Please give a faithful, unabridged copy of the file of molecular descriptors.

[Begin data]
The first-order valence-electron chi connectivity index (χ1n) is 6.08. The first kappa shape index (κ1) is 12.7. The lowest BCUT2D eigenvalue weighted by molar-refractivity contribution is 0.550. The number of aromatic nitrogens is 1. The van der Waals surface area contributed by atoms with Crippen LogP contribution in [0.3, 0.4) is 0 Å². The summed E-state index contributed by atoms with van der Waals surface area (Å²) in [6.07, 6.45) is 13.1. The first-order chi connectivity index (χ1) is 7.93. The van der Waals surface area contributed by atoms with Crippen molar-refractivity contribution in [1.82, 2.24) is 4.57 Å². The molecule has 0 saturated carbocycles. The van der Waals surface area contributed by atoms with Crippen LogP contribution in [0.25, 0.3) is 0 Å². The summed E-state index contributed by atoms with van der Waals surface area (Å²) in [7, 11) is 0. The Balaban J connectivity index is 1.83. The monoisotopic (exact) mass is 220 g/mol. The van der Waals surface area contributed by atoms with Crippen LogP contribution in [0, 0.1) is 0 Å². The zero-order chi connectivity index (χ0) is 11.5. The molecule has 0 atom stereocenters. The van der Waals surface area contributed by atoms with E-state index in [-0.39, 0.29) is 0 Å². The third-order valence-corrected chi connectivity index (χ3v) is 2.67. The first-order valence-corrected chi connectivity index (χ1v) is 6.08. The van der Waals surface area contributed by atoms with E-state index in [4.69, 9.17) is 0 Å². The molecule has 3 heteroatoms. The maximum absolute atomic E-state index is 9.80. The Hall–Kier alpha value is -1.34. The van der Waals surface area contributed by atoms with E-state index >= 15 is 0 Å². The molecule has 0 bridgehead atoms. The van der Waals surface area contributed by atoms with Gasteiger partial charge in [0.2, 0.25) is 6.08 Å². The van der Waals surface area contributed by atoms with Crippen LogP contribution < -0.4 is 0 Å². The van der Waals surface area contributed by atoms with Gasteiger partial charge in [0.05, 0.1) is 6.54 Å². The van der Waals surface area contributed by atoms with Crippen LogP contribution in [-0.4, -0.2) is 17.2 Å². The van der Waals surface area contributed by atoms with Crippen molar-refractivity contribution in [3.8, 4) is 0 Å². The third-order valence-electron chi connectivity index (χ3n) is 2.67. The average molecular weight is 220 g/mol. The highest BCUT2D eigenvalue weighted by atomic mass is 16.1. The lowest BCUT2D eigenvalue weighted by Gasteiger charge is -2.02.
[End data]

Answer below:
The first-order valence-electron chi connectivity index (χ1n) is 6.08. The first kappa shape index (κ1) is 12.7. The lowest BCUT2D eigenvalue weighted by molar-refractivity contribution is 0.550. The number of aromatic nitrogens is 1. The van der Waals surface area contributed by atoms with Crippen LogP contribution in [0.3, 0.4) is 0 Å². The summed E-state index contributed by atoms with van der Waals surface area (Å²) in [6.07, 6.45) is 13.1. The first-order chi connectivity index (χ1) is 7.93. The van der Waals surface area contributed by atoms with Crippen molar-refractivity contribution in [1.82, 2.24) is 4.57 Å². The molecule has 0 saturated carbocycles. The van der Waals surface area contributed by atoms with Crippen LogP contribution in [0.25, 0.3) is 0 Å². The summed E-state index contributed by atoms with van der Waals surface area (Å²) in [7, 11) is 0. The Balaban J connectivity index is 1.83. The monoisotopic (exact) mass is 220 g/mol. The van der Waals surface area contributed by atoms with Crippen LogP contribution in [0, 0.1) is 0 Å². The zero-order chi connectivity index (χ0) is 11.5. The molecule has 0 atom stereocenters. The van der Waals surface area contributed by atoms with E-state index in [-0.39, 0.29) is 0 Å². The third-order valence-corrected chi connectivity index (χ3v) is 2.67. The first-order valence-corrected chi connectivity index (χ1v) is 6.08. The van der Waals surface area contributed by atoms with E-state index in [4.69, 9.17) is 0 Å². The molecule has 3 heteroatoms. The maximum absolute atomic E-state index is 9.80. The Hall–Kier alpha value is -1.34. The van der Waals surface area contributed by atoms with E-state index >= 15 is 0 Å². The molecule has 0 bridgehead atoms. The van der Waals surface area contributed by atoms with Gasteiger partial charge in [0.2, 0.25) is 6.08 Å². The van der Waals surface area contributed by atoms with Crippen LogP contribution < -0.4 is 0 Å². The van der Waals surface area contributed by atoms with Gasteiger partial charge in [0.05, 0.1) is 6.54 Å². The van der Waals surface area contributed by atoms with Crippen LogP contribution in [-0.4, -0.2) is 17.2 Å². The van der Waals surface area contributed by atoms with Crippen molar-refractivity contribution in [3.8, 4) is 0 Å². The third-order valence-electron chi connectivity index (χ3n) is 2.67. The average molecular weight is 220 g/mol. The highest BCUT2D eigenvalue weighted by atomic mass is 16.1. The lowest BCUT2D eigenvalue weighted by Gasteiger charge is -2.02.